Another thing I can’t stop thinking about is how on earth are we going to make those millions of teenagers turn towards the right direction? You might think whatever you want of them, but I only see them as potential future dog owners, and the only thing on my mind is how to get them to adopt. “Abby” had her chance and she blew it. Animal welfare is not mainstream enough – at least not yet. It hasn’t managed to infiltrate into those youngest minds who follow make up tutorials on Youtube and worship bloggers like her. So how can we approach them? How can we plant the seeds and form a generation or responsible and aware future adoptive parents? How do we become mainstream? I have no idea.

Trixie, one of SCARS rescue dogs posing for the charity’s “adopt, don’t shop campaign”

I sometimes get comments from teenagers like: “when I’m old enough I’ll adopt/I’ll build a shelter/I’ll volunteer.” Among all the “God bless you” and the “Faith in humanity restored,” the comments of those young kids are the ones that truly make my day. They are the future – no offence if you are over twenty, but it’s those kids that will inherit whatever it is we leave for them.


But those comments are never enough. My teenage Youtube viewers are far less than “Abby’s.” I’m too old for it I think. And too dedicated to what I do. What we need is for one of those young vloggers to keep doing what they do best – talk about their lives, guide us through their daily routine, advertise whatever make up brand or new gadgets they want and maybe, once in a while vlog about their new rescue puppy or their visit at the shelter. If they can convince those millions of teenagers to buy that particular lipstick simply by wearing it, maybe they can convince them to adopt in the future, simply by holding a rescue dog in their arms while being as honest as they always seem to be in front of the camera. If anyone can ever make adoption mainstream enough, it’s them.

Now that i think about it, maybe I should stop saying “them”. Maybe this article is a cry for help. Maybe instead of writing about you, I should be tagging each end every one of you and asking for help. Because if anyone could do it, it’s you.

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6 thoughts on “Youtube Vloggers – How Can Dog Adoption Go Mainstream?”

  1. I clicked on a link about the beach dog…Blue….and here is where I ended up, because “the orphan pet” was an interesting name for a blog! I was not disappointed, shared on twitter and fb….it may net you a couple more views, but keep doing what you do. =)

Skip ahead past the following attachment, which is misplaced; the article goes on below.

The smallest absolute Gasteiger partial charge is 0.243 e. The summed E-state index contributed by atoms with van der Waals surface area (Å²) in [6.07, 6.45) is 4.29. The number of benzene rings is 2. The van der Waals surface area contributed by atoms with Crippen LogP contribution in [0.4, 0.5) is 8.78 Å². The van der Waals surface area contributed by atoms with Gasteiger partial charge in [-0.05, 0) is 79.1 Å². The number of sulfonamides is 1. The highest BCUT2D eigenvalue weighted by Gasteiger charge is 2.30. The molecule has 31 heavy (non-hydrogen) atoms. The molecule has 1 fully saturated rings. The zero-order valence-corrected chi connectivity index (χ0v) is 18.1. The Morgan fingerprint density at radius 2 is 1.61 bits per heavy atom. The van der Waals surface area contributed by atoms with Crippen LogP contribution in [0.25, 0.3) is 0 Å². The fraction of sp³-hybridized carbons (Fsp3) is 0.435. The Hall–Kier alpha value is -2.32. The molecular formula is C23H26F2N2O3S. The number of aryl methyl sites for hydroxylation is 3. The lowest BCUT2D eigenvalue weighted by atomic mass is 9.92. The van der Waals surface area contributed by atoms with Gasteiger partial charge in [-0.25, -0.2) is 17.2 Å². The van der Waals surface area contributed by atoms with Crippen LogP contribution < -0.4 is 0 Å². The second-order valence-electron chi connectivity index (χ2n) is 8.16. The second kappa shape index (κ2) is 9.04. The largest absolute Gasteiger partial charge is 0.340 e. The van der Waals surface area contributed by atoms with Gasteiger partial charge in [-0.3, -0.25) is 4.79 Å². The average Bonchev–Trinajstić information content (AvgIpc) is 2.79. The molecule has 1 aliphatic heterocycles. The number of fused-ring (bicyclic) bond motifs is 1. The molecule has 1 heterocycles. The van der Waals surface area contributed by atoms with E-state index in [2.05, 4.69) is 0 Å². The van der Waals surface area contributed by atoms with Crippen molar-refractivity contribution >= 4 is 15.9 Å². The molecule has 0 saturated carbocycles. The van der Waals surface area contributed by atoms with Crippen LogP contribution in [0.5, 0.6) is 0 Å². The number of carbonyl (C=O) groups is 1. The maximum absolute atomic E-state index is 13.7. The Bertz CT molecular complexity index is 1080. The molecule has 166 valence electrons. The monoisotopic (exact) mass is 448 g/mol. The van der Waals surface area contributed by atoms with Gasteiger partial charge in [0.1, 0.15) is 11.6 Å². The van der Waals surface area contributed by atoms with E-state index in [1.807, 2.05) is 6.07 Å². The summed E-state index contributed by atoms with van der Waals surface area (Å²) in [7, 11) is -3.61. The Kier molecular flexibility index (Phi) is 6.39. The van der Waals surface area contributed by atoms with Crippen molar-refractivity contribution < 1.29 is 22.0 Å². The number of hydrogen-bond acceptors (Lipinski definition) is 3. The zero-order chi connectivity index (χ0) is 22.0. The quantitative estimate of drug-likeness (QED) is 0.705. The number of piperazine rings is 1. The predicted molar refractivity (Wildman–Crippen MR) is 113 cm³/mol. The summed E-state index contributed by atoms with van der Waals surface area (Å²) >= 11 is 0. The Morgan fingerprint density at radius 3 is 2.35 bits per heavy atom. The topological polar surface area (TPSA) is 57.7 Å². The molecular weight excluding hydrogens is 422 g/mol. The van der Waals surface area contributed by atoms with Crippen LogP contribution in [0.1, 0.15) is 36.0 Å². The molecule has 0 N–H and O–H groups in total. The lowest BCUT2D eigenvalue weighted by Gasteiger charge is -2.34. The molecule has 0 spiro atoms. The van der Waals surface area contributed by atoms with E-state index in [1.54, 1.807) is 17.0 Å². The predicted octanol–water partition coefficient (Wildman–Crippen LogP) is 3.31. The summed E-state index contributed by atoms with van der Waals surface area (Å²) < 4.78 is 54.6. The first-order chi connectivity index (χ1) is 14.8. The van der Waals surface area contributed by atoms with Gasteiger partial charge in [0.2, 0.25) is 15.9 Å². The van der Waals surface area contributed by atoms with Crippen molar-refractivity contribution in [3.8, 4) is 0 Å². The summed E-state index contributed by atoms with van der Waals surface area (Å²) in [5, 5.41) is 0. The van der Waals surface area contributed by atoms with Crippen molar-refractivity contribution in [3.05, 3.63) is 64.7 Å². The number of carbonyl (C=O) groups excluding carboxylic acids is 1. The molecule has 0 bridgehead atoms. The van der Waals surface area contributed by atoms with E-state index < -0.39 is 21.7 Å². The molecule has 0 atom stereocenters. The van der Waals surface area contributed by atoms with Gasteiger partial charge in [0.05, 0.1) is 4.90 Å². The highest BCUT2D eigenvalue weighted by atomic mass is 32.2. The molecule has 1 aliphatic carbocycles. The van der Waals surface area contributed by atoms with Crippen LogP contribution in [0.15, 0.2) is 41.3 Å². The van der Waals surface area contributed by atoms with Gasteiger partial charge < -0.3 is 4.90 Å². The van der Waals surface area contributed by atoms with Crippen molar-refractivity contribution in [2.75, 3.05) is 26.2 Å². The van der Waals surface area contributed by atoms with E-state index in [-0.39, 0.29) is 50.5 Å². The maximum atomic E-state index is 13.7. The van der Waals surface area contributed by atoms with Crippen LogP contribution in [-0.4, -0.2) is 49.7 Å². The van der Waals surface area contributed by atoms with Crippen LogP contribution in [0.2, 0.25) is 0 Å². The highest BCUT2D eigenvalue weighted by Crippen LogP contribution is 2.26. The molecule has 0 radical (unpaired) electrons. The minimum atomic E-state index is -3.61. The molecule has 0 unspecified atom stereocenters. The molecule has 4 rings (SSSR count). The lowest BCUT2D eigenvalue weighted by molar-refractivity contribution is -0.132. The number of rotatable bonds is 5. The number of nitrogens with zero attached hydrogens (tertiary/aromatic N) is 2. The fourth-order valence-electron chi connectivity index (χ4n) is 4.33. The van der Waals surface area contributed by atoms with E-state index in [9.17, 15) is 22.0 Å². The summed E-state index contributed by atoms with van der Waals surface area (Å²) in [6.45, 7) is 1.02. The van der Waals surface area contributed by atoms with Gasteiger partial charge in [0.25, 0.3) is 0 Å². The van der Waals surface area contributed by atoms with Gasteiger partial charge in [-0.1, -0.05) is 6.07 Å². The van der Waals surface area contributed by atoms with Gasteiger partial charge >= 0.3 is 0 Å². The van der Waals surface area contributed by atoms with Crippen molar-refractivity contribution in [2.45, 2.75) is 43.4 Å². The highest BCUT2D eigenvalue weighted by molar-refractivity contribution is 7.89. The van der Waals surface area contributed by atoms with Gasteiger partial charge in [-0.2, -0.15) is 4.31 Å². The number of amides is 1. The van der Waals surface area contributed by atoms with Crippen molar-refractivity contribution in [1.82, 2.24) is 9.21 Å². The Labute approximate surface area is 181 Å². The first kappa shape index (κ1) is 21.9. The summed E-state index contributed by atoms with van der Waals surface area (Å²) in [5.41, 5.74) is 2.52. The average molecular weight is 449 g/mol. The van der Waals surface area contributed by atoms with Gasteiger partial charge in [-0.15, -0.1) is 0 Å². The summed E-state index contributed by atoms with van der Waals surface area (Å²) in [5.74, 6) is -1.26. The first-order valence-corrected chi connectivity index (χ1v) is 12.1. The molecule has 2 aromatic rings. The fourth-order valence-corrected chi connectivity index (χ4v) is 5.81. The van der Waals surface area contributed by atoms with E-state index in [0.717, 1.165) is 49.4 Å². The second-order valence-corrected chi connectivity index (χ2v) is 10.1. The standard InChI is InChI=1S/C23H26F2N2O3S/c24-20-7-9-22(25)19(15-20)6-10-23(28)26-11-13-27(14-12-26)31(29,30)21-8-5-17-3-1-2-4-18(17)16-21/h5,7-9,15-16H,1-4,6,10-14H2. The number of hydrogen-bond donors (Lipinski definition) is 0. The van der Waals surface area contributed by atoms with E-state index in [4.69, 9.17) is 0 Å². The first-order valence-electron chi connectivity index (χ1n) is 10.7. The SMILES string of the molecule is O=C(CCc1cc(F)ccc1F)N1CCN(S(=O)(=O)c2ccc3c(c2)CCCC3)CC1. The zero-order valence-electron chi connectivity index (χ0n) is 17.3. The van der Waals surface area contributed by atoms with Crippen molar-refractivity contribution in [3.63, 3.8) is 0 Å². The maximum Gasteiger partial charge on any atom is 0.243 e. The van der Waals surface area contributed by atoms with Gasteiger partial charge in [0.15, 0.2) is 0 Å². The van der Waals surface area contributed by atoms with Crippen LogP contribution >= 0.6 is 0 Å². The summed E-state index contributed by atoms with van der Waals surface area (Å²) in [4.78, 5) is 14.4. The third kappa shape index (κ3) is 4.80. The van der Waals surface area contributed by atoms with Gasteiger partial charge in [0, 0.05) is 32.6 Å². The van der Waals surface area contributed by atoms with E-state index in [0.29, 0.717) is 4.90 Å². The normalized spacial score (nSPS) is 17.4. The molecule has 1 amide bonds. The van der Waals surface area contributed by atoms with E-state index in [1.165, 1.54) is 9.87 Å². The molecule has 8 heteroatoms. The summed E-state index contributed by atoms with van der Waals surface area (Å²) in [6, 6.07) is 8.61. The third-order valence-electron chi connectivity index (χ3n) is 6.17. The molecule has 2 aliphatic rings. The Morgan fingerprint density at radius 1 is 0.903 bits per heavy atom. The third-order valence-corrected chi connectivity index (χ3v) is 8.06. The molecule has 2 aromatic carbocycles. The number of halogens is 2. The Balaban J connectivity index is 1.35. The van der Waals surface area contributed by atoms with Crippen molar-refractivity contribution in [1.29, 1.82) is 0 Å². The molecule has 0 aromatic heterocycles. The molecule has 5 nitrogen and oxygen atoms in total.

2. So, here I go again, even though the post is older (have some catching up to do). YouTube hits a spot with me because my ten year old son has his own channel. With some 14 plus subscribers. He uploads videos of Minecraft, a game I find boring, but hey I don’t have to play it. We set up basic rules like: don’t ever show your face, reveal your name and address etc. I get to see them before they are uploaded. Minecraft has a huge follower community, worldwide, and thus my son has his vloggers to worship. I remember him wanting a dog sooo badly, a specific breed, because some Vlogger-God had decided to get himself a puppy of this breed. He “side-vlogged” the whole journey (visits to the breeder, visiting his puppy, bringing puppy home, dog school, really everything). The dogs name was Gizmo and so Gizmo became a household name. Sigh. Anyway, here is my point: they do reach their peers and have influence.
    Here is what I will do: contact all the Minecraft-Gods and the top ten in Germany (only two of them are girls and promote girls stuff) and kindly request for some support. Request them to propagate Adopt, don’t Shop. A few of them are gamers, another few do comedy. One is actually political. Why not? The worst they can say is No. And if they do say Yes, then maybe……
    We had personal reasons to get a purebred, albeit no Gizmo (just too many respiratory issues in the genes). Now, with the personal reason out of the way, we will adopt. A beautiful girl with grit, thousands of miles away, but worth every milimeter of distance. I thank my asthma for bringing me to the doctors office, where this magazine promoting animal welfare lay around. The Galgos, whose plight got me at exactly the right spot: my heart. The internet, especially YouTube, where I was confronted with countless videos of poor souls. Google, which lead me to SGS and ultimately to this site.
    With many detours and just clicking the right links at the right time I have found Petra. Everything is possible!

  3. I can relate to your grief, absolutely, and obviously I am a very impatient person! Pessimism is something I don’t ever relent to, my glass is always half full as opposed to half empty. We will find a way to reach more people, I promise! Yes, I got your Email and will reply in the next few days:)